However, we need a second minimum sufficient difference for “reading” an
image from left to right, since in that case, we’re comparing intersection counts,
not color vectors. That is, first we calculate the δ-intersection between neigh-
boring regions in an image, but afterwards, we need a second minimum sufficient
difference to say what amount of change in intersection count justifies marking
a boundary between two regions. Moreover, there might not be a single mini-
mum sufficient difference between intersection counts capable of identifying all
of the boundaries in a given image. As a simple example, consider the following
sequence of integers:
9
1,2,5,107,210,250.
Let’s pick a fixed value of δ= 6. Reading this sequence from left to right, and
calculating the difference between adjacent entries, we would place delimiters
as follows:
1,2,5||107||210||250.
If these numbers represent the intersection counts between neighboring re-
gions in an image, then this partition is probably wrong, since the numbers 107,
210, and 250, probably all correspond to a single, new region that begins at 107.
That is, the correct partition is probably the following:
1,2,5||107,210,250.
This partition cannot be produced using a fixed finite difference. Specifically,
since 5 and 107 are categorized separately, it must be the case that 107 5 =
102 > δ. Because 107 and 210 are categorized together, it must be the case that
210 107 = 103 < δ. But obviously, it cannot be the case that δ < 102 and
δ > 103. Nonetheless, we might need to produce this partition, so as a result,
the boundary detection function makes use of a ratio test, rather than a finite
difference test. Specifically, it tests the ratio between the intersection counts of
neighboring regions.
Continuing with the sequence of integers above, we would calculate the ratio
between 1 and 2 (.5), 2 and 5 (.4), 5 and 107 (.0467), 107 and 210 (.5095), and
210 and 250 (.84). Using this approach, we can fix a minimum ratio of ∆ = .4,
which will cause us to draw a boundary at the right place, between 5 and 107.
This value of ∆ is optimized by the boundary detection function using the same
methods that I presented in Section 2.7 of [1], though because this function uses
a ratio test, the equations are slightly different than the equations presented in
[1].12 Applying this approach to the original image of the red wall generates the
boundaries in Figure 4.
3.5 Gathering Contiguous Features
The last step of the partition algorithm is to assemble the rectangular regions
generated in the first step into larger, contiguous features that should correspond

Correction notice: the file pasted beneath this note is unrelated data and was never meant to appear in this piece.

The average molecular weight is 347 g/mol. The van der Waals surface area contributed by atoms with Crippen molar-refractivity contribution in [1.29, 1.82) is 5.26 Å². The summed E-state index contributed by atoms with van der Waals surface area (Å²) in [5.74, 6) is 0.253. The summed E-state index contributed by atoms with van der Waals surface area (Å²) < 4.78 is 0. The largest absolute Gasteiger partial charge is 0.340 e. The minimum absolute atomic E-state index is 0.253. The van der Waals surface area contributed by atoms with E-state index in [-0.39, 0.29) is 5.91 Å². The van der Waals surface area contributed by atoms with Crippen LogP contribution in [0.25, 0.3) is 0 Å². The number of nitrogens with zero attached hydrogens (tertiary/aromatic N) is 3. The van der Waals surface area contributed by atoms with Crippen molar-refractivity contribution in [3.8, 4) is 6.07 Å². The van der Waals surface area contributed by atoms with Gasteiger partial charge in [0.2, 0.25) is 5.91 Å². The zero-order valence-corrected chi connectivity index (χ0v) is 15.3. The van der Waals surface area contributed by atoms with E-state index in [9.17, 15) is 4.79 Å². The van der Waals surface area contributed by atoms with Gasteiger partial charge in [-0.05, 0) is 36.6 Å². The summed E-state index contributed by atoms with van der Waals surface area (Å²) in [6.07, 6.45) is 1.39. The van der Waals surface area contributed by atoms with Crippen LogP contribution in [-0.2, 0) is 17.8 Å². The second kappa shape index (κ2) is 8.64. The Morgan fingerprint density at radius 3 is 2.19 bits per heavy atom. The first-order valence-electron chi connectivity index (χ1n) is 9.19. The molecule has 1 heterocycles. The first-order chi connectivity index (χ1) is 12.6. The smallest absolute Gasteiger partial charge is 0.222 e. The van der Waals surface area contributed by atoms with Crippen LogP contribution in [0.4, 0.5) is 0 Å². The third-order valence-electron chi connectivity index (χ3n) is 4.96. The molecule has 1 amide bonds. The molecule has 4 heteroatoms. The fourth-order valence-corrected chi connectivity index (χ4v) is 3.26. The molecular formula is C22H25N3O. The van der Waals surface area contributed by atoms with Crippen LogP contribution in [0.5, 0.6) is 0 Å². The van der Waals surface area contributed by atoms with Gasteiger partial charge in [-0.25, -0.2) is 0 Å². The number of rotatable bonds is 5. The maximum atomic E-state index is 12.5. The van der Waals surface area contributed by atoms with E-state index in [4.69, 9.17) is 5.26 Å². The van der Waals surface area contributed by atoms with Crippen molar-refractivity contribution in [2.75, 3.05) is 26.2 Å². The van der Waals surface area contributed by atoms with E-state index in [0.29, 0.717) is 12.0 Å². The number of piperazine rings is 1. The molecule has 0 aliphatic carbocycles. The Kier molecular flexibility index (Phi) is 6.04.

to macroscopic objects in the image. This is done by a “crawler” algorithm that
12See the function, “delimit-image” in my code bin.
10
begins with a given region, and looks to each of its neighboring regions (up,
down, left, and right), testing the rate of change in the ratio of the intersection
counts for each region. If the rate of change doesn’t imply a boundary between
the original region and its neighbor, then the neighbor is added to a queue.
Every item in the queue is then similarly tested, with any neighbors of those
neighbors being added to the queue if they constitute a match with the original
region (i.e., the new region is added to the queue if, when compared to the
original region, the transition from the original region to the new region would
not imply that a boundary exists between them). This continues until the queue
is exhausted, at which point the algorithm selects a new initial region, repeating
this process until every region in the image has been assigned to a feature. That
is, the algorithm crawls the image from some initial region in every direction,
until it runs out of regions that constitute a match with the initial region, and
then selects a new initial region, repeating this process until all regions are
part of a feature. Because the δ-intersection calculation is vectorized, and the
number of regions is usually between 100 and 144, this can be done very quickly.
Figure 6: The original photo, together with contiguous features identified by the algorithm.
11
Figure 7: The original photo, together with contiguous features identified by the algorithm.
The actual product generated by this process is a matrix that contains nu-
merical labels for each region in the image, which I call the region matrix. If
two regions have the same label in the region matrix, then they are part of the
same, larger contiguous feature.13 The region matrix makes it easy to extract
the contiguous features identified by the partition algorithm using vectorized
processes, which allows for further processing of the image. Figure 6 shows three
features identified by the partition algorithm as applied to the photograph of the
red wall, and Figure 7 shows three features identified by the partition algorithm
as applied to a photograph I took in Copenhagen, Denmark.
13Though the image partition algorithm I presented in [1] is distinct, it also produces a
region matrix using a similar crawler algorithm, which I describe in some detail in Section 2.7
of [1].
12